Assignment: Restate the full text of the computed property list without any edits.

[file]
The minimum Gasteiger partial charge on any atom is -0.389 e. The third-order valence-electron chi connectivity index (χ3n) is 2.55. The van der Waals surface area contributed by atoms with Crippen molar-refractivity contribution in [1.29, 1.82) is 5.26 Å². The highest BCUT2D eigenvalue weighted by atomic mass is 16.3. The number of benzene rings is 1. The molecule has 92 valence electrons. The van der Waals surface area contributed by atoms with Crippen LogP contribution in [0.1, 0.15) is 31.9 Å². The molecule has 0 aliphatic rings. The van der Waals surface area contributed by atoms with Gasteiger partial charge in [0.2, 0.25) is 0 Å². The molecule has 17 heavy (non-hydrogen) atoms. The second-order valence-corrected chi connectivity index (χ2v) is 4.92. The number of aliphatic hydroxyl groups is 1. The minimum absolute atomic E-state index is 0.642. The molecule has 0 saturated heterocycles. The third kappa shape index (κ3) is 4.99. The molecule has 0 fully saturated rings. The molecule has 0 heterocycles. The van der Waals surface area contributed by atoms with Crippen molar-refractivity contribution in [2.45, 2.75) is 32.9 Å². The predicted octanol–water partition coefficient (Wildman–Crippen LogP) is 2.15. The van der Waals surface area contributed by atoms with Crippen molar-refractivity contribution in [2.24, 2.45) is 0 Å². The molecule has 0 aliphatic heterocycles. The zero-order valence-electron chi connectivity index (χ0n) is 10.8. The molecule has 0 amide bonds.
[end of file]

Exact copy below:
The minimum Gasteiger partial charge on any atom is -0.389 e. The third-order valence-electron chi connectivity index (χ3n) is 2.55. The van der Waals surface area contributed by atoms with Crippen molar-refractivity contribution in [1.29, 1.82) is 5.26 Å². The highest BCUT2D eigenvalue weighted by atomic mass is 16.3. The number of benzene rings is 1. The molecule has 92 valence electrons. The van der Waals surface area contributed by atoms with Crippen LogP contribution in [0.1, 0.15) is 31.9 Å². The molecule has 0 aliphatic rings. The van der Waals surface area contributed by atoms with Gasteiger partial charge in [0.2, 0.25) is 0 Å². The molecule has 17 heavy (non-hydrogen) atoms. The second-order valence-corrected chi connectivity index (χ2v) is 4.92. The number of aliphatic hydroxyl groups is 1. The minimum absolute atomic E-state index is 0.642. The molecule has 0 saturated heterocycles. The third kappa shape index (κ3) is 4.99. The molecule has 0 fully saturated rings. The molecule has 0 heterocycles. The van der Waals surface area contributed by atoms with Crippen molar-refractivity contribution in [2.45, 2.75) is 32.9 Å². The predicted octanol–water partition coefficient (Wildman–Crippen LogP) is 2.15. The van der Waals surface area contributed by atoms with Crippen molar-refractivity contribution in [2.24, 2.45) is 0 Å². The molecule has 0 aliphatic heterocycles. The zero-order valence-electron chi connectivity index (χ0n) is 10.8. The molecule has 0 amide bonds.